LOGIN
 
Share Page:
Back

Volume 18 , Issue 1
January/February 2003

Pages 5965


Bicortically Stabilized Implant Load Transfer

Chang Mo Jeong, DDS, PhD, Angelo A. Caputo, PhD, Robert S. Wylie, DDS, Seung C. Son, DDS, MS, Young Chan Jeon, DDS, PhD


PMID: 12608670

Purpose: Questions exist as to the potential advantages of bicortical stabilization of implants in the mandible through engagement of the lingual cortical plate. The purpose of this investigation was to determine photoelastically the effect of lingual cortical plate engagement on implant load transfer. Materials and Methods: Composite photoelastic models of an edentulous posterior segment of a mandible were fabricated using plastics of different modulus to simulate cortical and trabecular bone. One model included a 3.7515-mm threaded implant that engaged the simulated lingual cortical plate, while in the other model the implant was centrally located within the simulated trabecular bone. A metal superstructure was cast using an abutment cylinder. Simulated vertical occlusal loads were applied to the superstructure over the implant and at fixed buccal cantilever lengths. Stresses that developed within the model were monitored photoelastically and recorded photographically. Periimplant defects were then formed in the models and the loading and recording procedures were repeated. Results: Lingual cortical plate engagement generated the highest stresses at the lingual cortical plate and the buccal crestal cortical layer at the implant neck. Stress intensity within the buccal plate at the implant neck was lower than that in the centrally placed implant. In the presence of a periimplant defect, for all load conditions, more load was borne by the trabecular bone. Increasing cantilever lengths caused asymmetric load transfer with higher maximum stresses. Discussion: For both implant placements, a large portion of the applied load was taken by the crestal cortical bone simulant. Engagement of the lingual cortical plate reduced maximum stress in the crestal cortical bone by approximately 25%. With peri-implant defects, the simulated trabecular bone provided the main support of the applied load. Longer buccal cantilever lengths increased maximum stresses for all placement and crestal bone conditions. Conclusions: The results of this investigation do not indicate a clear load transfer advantage to apical engagement of the lingual cortical plate in this model. (INT J ORAL MAXILLOFAC IMPLANTS 2003;18:5965)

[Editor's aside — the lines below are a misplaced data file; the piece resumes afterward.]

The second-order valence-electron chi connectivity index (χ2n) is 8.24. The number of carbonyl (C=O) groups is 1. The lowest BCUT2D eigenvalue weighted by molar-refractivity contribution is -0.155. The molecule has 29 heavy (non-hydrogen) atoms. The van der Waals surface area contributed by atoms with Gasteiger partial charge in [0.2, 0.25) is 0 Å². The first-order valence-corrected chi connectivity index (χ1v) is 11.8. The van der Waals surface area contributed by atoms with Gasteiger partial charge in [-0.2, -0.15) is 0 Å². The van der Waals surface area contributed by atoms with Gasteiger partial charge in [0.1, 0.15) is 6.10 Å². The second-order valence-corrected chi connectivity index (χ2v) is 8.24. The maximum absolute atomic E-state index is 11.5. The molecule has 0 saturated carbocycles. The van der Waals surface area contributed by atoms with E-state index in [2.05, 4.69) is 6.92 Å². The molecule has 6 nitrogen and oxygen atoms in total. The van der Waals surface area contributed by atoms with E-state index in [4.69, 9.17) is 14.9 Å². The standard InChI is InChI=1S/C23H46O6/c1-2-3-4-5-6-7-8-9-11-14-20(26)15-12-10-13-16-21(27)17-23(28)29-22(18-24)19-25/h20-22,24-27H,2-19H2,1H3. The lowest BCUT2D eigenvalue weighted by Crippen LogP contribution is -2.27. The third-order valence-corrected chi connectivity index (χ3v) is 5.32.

Full Text PDF File | Order Article

 

 
Get Adobe Reader
Adobe Acrobat Reader is required to view PDF files. This is a free program available from the Adobe web site.
Follow the download directions on the Adobe web site to get your copy of Adobe Acrobat Reader.

 

© 2014 Quintessence Publishing Co, Inc JOMI Home
Current Issue
Ahead of Print
Archive
Author Guidelines
About
Accepted Manuscripts
Submission Form
Submit
Reprints
Permission
Advertising
Quintessence Home
Terms of Use
Privacy Policy
About Us
Contact Us
Help